Another approach is to rank the most recent stops according to their length of time (or a history of recurring visits to assess their significance).

Another approach is to confine the breadcrumb analysis to a certain area of interest. For example, the area of interest may be defined by a bounding box at a certain zoom level. For example, the user may display a map at a certain zoom level of his own current location and wish to see any contacts who are nearby. The contacts' breadcrumbs for the area of interest is then computed.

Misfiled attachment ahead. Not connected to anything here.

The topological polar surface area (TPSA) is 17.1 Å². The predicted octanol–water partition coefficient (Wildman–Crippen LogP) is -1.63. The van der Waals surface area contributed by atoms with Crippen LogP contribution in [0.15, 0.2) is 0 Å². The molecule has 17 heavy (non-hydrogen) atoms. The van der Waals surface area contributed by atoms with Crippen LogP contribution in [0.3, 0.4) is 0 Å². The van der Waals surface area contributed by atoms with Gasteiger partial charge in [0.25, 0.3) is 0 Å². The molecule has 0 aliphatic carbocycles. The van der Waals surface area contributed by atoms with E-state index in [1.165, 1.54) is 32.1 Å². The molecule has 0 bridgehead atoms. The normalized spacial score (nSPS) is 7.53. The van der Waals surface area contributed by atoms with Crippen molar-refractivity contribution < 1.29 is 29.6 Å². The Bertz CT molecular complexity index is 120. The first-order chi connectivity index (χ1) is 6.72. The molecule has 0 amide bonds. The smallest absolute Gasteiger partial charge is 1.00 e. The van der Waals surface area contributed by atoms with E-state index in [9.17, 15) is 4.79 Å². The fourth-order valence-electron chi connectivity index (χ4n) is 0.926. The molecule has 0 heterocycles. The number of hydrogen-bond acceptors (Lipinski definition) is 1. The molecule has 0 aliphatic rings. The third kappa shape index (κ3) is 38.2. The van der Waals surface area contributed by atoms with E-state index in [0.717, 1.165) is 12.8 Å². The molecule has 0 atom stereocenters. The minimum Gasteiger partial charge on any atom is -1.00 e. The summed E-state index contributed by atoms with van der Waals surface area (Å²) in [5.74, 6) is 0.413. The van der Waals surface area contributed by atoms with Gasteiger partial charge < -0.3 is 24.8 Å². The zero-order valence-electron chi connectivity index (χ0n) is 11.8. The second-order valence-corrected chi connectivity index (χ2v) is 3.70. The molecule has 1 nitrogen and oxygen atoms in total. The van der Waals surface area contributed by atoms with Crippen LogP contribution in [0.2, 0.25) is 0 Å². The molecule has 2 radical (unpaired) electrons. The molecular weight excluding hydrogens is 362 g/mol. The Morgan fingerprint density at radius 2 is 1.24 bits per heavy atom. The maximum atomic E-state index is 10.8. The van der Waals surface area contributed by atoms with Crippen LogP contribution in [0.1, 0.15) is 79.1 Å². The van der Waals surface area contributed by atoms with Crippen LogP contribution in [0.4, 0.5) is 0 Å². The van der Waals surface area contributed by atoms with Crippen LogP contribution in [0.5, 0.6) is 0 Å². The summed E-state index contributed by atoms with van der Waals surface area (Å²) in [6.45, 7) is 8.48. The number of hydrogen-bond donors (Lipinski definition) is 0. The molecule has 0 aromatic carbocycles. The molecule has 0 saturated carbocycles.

In a further refinement, the method may involve interpolating between two breadcrumb locations. For example, if a user is interested in a location between two consecutive breadcrumbs (e.g. “Where I was 10 minutes after I passed that intersection?”) the device can estimate the address and time of that location based on information from the previous and subsequent breadcrumbs that span the location of interest. The estimated location information may be reverse-geocoded to obtain an estimated address for the interpolated location. In one embodiment, the user may click or touch a spot on the map between two successive breadcrumb locations to cause the interpolation function to be launched by the mobile device.